Sunday, 18 January 2015

Thinking and Programming Videos

I'm in the process of making some videos (screen casts), showing how I arrive at solutions to programming exercises. They are for students learning programming, rather than experienced programmers, though that would be interesting too. The idea of using video is to expose the thought process. I'm not trying to show "follow these steps to produce this code". The problem solving skills that lead to those steps are the interesting thing.

Producing the videos has been a learning experience for me too. The sustained thinking aloud is quite fun. Recording and editing is quite a time sink, but is gradually becoming smoother - and the results more polished as it becomes more familiar. The unexpected thing was how much it exposes the stuff that interferes with mental flow: being hungry, interruptions, outside noises and so on. Not only am I editing out the interruption, but there's a typically a run of edits required as I make a couple of small mistakes or fail to express myself as clearly as I'd like over the few minutes that it takes to get back into my stride.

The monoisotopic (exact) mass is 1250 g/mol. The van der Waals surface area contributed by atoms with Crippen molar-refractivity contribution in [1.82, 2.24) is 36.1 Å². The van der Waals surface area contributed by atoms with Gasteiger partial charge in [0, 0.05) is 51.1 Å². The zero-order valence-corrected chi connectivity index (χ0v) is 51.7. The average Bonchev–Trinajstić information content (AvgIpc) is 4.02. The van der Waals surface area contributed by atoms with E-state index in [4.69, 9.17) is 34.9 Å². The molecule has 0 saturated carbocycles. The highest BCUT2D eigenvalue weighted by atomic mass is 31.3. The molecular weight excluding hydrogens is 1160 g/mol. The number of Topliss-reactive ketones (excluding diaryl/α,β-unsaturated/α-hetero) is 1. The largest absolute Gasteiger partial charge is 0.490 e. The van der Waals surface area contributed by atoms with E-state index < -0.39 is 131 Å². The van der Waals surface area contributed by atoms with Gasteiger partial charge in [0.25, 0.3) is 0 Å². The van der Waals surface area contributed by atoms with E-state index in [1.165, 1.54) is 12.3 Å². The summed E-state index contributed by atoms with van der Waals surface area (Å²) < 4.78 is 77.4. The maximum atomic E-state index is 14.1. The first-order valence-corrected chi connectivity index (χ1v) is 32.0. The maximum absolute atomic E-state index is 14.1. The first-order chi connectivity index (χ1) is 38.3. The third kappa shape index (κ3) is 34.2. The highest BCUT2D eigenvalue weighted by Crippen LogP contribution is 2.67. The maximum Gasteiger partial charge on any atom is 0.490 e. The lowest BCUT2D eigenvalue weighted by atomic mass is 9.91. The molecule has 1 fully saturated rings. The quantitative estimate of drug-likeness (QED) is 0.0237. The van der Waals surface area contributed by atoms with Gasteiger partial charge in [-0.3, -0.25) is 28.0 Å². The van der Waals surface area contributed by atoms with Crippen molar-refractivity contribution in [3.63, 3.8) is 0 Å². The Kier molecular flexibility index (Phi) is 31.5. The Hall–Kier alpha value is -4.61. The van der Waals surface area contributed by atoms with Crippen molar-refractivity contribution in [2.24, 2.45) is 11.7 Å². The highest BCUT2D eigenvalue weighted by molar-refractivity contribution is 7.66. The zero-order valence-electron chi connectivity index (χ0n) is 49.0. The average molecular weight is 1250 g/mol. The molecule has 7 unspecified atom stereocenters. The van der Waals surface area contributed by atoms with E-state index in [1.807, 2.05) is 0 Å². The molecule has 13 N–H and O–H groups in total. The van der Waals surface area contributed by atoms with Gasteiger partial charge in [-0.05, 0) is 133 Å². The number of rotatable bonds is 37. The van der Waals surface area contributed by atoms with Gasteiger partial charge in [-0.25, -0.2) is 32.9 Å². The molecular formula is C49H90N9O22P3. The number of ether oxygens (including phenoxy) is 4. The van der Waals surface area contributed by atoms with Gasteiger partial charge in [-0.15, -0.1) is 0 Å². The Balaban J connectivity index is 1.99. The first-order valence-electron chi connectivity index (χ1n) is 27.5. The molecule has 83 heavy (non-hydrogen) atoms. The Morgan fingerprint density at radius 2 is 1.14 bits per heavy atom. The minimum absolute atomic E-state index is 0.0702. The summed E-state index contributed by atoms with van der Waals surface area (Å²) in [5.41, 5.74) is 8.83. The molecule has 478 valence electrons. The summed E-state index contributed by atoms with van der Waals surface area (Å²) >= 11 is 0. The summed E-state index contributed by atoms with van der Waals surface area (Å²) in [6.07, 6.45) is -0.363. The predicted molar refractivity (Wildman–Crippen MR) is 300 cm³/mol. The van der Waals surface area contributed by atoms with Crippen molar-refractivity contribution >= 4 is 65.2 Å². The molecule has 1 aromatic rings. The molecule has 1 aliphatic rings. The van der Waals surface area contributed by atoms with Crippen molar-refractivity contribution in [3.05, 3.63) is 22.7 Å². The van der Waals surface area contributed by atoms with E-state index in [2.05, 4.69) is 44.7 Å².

The video I'm happiest with so far is below. (It is also the shortest!) This follows the bit of the "Money" problem where inheritance isn't the solution. In some ways this was also the most challenging lab so far. Most of the time the thing to show is "the right way". Here the exercise is, at least partly, about recognising when things have gone wrong and rolling back is the best choice. (It is also about the composition vs inheritance choice, but composition is the next exercise.) Important issues, but in my experience "this is wrong and here's why" is avoided in the classroom.


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